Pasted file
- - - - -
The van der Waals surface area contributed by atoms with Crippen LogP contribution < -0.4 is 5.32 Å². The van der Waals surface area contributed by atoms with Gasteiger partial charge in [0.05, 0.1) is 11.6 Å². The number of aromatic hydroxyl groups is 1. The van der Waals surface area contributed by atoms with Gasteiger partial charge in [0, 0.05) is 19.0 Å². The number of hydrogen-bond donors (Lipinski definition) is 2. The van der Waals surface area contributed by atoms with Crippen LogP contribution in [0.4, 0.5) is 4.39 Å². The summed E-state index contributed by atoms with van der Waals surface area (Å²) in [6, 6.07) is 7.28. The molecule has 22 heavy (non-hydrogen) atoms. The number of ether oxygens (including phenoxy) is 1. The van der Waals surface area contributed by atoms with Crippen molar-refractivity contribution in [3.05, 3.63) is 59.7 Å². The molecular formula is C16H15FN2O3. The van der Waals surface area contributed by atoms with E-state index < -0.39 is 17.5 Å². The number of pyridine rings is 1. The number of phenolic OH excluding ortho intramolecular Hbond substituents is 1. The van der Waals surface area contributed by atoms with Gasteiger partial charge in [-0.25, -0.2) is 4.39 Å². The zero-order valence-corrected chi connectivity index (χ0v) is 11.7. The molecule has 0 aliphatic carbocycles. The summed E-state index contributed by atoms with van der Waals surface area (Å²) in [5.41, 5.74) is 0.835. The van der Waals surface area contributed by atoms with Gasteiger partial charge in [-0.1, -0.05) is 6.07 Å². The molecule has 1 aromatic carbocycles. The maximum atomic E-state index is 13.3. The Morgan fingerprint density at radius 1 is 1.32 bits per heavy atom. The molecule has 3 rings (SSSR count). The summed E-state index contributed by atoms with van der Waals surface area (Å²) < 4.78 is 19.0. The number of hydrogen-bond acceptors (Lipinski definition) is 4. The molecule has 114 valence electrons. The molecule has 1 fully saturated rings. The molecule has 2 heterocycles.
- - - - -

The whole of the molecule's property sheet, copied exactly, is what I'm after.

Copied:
The van der Waals surface area contributed by atoms with Crippen LogP contribution < -0.4 is 5.32 Å². The van der Waals surface area contributed by atoms with Gasteiger partial charge in [0.05, 0.1) is 11.6 Å². The number of aromatic hydroxyl groups is 1. The van der Waals surface area contributed by atoms with Gasteiger partial charge in [0, 0.05) is 19.0 Å². The number of hydrogen-bond donors (Lipinski definition) is 2. The van der Waals surface area contributed by atoms with Crippen LogP contribution in [0.4, 0.5) is 4.39 Å². The summed E-state index contributed by atoms with van der Waals surface area (Å²) in [6, 6.07) is 7.28. The molecule has 22 heavy (non-hydrogen) atoms. The number of ether oxygens (including phenoxy) is 1. The van der Waals surface area contributed by atoms with Crippen molar-refractivity contribution in [3.05, 3.63) is 59.7 Å². The molecular formula is C16H15FN2O3. The van der Waals surface area contributed by atoms with E-state index < -0.39 is 17.5 Å². The number of pyridine rings is 1. The number of phenolic OH excluding ortho intramolecular Hbond substituents is 1. The van der Waals surface area contributed by atoms with Gasteiger partial charge in [-0.25, -0.2) is 4.39 Å². The zero-order valence-corrected chi connectivity index (χ0v) is 11.7. The molecule has 0 aliphatic carbocycles. The summed E-state index contributed by atoms with van der Waals surface area (Å²) in [5.41, 5.74) is 0.835. The van der Waals surface area contributed by atoms with Gasteiger partial charge in [-0.1, -0.05) is 6.07 Å². The molecule has 1 aromatic carbocycles. The maximum atomic E-state index is 13.3. The Morgan fingerprint density at radius 1 is 1.32 bits per heavy atom. The molecule has 3 rings (SSSR count). The summed E-state index contributed by atoms with van der Waals surface area (Å²) < 4.78 is 19.0. The number of hydrogen-bond acceptors (Lipinski definition) is 4. The molecule has 114 valence electrons. The molecule has 1 fully saturated rings. The molecule has 2 heterocycles.